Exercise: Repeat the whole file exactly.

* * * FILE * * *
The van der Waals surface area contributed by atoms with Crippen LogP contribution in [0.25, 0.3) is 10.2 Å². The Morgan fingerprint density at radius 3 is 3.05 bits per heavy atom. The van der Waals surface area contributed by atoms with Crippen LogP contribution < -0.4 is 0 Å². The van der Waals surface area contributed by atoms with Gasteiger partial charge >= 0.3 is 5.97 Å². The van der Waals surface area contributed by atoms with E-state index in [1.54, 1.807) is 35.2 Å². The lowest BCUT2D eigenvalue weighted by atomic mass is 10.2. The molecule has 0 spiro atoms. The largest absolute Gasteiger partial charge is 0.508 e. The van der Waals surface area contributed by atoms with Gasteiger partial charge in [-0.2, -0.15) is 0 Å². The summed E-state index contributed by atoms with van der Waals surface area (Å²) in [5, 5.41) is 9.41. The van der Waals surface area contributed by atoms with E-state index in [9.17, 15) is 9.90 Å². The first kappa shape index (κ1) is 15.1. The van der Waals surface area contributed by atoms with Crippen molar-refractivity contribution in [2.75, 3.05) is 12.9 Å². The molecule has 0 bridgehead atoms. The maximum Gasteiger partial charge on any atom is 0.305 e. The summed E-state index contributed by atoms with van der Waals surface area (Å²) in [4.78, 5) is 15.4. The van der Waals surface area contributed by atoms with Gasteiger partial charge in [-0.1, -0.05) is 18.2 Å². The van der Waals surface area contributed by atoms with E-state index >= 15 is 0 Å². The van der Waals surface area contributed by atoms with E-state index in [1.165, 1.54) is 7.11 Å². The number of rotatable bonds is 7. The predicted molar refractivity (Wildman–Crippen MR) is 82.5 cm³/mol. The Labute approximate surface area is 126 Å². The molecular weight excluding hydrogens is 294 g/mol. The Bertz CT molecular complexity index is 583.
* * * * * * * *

The van der Waals surface area contributed by atoms with Crippen LogP contribution in [0.25, 0.3) is 10.2 Å². The Morgan fingerprint density at radius 3 is 3.05 bits per heavy atom. The van der Waals surface area contributed by atoms with Crippen LogP contribution < -0.4 is 0 Å². The van der Waals surface area contributed by atoms with Gasteiger partial charge >= 0.3 is 5.97 Å². The van der Waals surface area contributed by atoms with E-state index in [1.54, 1.807) is 35.2 Å². The lowest BCUT2D eigenvalue weighted by atomic mass is 10.2. The molecule has 0 spiro atoms. The largest absolute Gasteiger partial charge is 0.508 e. The van der Waals surface area contributed by atoms with Gasteiger partial charge in [-0.2, -0.15) is 0 Å². The summed E-state index contributed by atoms with van der Waals surface area (Å²) in [5, 5.41) is 9.41. The van der Waals surface area contributed by atoms with E-state index in [9.17, 15) is 9.90 Å². The first kappa shape index (κ1) is 15.1. The van der Waals surface area contributed by atoms with Crippen molar-refractivity contribution in [2.75, 3.05) is 12.9 Å². The molecule has 0 bridgehead atoms. The maximum Gasteiger partial charge on any atom is 0.305 e. The summed E-state index contributed by atoms with van der Waals surface area (Å²) in [4.78, 5) is 15.4. The van der Waals surface area contributed by atoms with Gasteiger partial charge in [-0.1, -0.05) is 18.2 Å². The van der Waals surface area contributed by atoms with E-state index >= 15 is 0 Å². The van der Waals surface area contributed by atoms with E-state index in [1.165, 1.54) is 7.11 Å². The number of rotatable bonds is 7. The predicted molar refractivity (Wildman–Crippen MR) is 82.5 cm³/mol. The Labute approximate surface area is 126 Å². The molecular weight excluding hydrogens is 294 g/mol. The Bertz CT molecular complexity index is 583.